You never asked me to be king

Build my tower up to the sky

So why do I try

You never asked me to be rich

Buy the things that gold can buy

So why do I try All You ever wanted was my heart

My heart, my simple heart

To You that’s all that really matters

Why do I feel I have to reach

Believe I have to rise

When You never said I had to climb

These broken ladders

 

You never asked me to be complete

By myself, find all I need

So why do I try

Oh, You never asked me to stand alone

Face the struggles on my own

So why do I try

 

When all You ever wanted was my heart

My heart, my simple heart

To You that’s all that really matters

Why do I feel I have to reach

Believe I have to rise

When You never said I had to climb

These broken ladders

 

‘Cause all they do is take

My eyes off of You

Make me forget the truth

 

All You ever wanted was my heart

My heart, my simple heart

To You that’s all that really matters

Why do I feel I have to reach

Believe I have to rise

When You never said I had to climb

Oh, You never said I had to climb

These broken ladders

Oh, these broken ladders

Broken Ladders by Selah, From the Album Unbreakable 

Prayer: Eternal God, help us to let go of the things that are keeping us from you.  In Jesus’ name. Amen.

Author: Deborah Conner

[Scripture quotations are from New Revised Standard Version Bible, copyright © 1989 National Council of the Churches of Christ in the United States of America. Used by permission. All rights reserved].

Monday June 25 2018

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Scripture: Psalm 145

Key verses: (4-7)

4   One generation shall laud your works to another,
and shall declare your mighty acts.
5   On the glorious splendor of your majesty,
and on your wondrous works, I will meditate.
6   The might of your awesome deeds shall be proclaimed,
and I will declare your greatness.
7   They shall celebrate the fame of your abundant goodness,
and shall sing aloud of your righteousness.

Reflection: It’s hard for me to choose one favorite part of our Vacation Bible School weeks. I love seeing so many adults and youth invested in sharing faith with the next generation. I adore the brief snippets of faith conversations I overhear as children move around the building. Watching children learn that they belong to God by being part of a church that welcomes and makes space for them is powerful. Seeing them make connections that help them understand stories from the Bible and their daily lives is a sign that faith formation matters. This year, one of my favorite parts was our focus on hands-on mission experiences for every child, every day: the littlest ones collected cans for Loaves & Fishes, the middle ages worked on daily mission projects for ministry partners, and our oldest Mission Kids served out in the city every day.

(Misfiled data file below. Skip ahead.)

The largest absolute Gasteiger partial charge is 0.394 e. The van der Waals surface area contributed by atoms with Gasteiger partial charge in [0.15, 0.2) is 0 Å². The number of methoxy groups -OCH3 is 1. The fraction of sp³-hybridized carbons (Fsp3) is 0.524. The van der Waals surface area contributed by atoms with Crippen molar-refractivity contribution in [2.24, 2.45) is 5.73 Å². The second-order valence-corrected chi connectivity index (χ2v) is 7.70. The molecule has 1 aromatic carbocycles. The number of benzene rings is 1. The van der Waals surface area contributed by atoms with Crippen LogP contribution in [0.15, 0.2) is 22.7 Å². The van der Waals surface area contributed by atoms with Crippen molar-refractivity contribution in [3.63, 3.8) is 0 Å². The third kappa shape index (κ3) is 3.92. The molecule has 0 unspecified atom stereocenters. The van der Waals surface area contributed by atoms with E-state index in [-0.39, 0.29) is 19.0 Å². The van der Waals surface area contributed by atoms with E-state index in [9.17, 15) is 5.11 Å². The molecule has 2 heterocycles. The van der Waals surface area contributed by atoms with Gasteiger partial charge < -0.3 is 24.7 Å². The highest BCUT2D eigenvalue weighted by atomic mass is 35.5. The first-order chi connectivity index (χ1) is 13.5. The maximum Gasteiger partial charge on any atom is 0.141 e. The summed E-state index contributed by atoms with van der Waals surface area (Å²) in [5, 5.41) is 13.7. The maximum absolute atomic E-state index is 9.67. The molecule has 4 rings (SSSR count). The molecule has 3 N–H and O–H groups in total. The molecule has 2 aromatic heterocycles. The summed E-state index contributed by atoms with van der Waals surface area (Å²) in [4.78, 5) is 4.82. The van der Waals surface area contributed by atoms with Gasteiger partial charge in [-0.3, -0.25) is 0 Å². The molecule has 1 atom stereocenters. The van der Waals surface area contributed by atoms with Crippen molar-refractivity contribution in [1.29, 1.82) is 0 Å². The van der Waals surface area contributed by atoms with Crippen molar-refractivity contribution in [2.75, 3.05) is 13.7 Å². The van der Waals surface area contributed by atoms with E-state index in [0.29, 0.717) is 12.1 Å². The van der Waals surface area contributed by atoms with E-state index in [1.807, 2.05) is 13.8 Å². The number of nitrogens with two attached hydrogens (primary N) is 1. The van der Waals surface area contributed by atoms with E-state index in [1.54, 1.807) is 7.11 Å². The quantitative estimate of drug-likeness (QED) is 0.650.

But in truth, if you had to pin me down, my actual favorite part is always the singing. I know parents might get tired of listening to that VBS CD over and over and over again. But when all of Oxford Hall is rocking with almost 300 people jumping up and down and belting out songs of praise to God, it’s hard not to feel like it’s all worth it! One of the favorite songs this year was “Every Move I Make” but the children called it the “Na Na Song” because it ended with a lot of “na nas” and jumping up and down… May it be our prayer today.

Prayer:
Every move I make, I make in You, You make me move Jesus
Every breath I take, I breathe in You
Every step I take, I take in You, You are my way Jesus
Every breath I take I breathe in You

Waves of mercy, Waves of grace
Everywhere I look I see your face
Your love has captured me
Oh, my God this love
How can it be?

Amen.

Author: Julie Hester

[Scripture quotations are from New Revised Standard Version Bible, copyright © 1989 National Council of the Churches of Christ in the United States of America. Used by permission. All rights reserved].

Friday June 22 2018

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Scripture: Matt 18:21-35

Key verses: (21-22) Then Peter came and said to him, “Lord, if another member of the church sins against me, how often should I forgive? As many as seven times?” 22 Jesus said to him, “Not seven times, but, I tell you, seventy-seven times.

Reflection: Our youth this summer are doing a scripture challenge, memorizing verses of the Bible. This is a Bible verse worth memorizing.  It is practical wisdom for living and a reminder of who we are as children of God.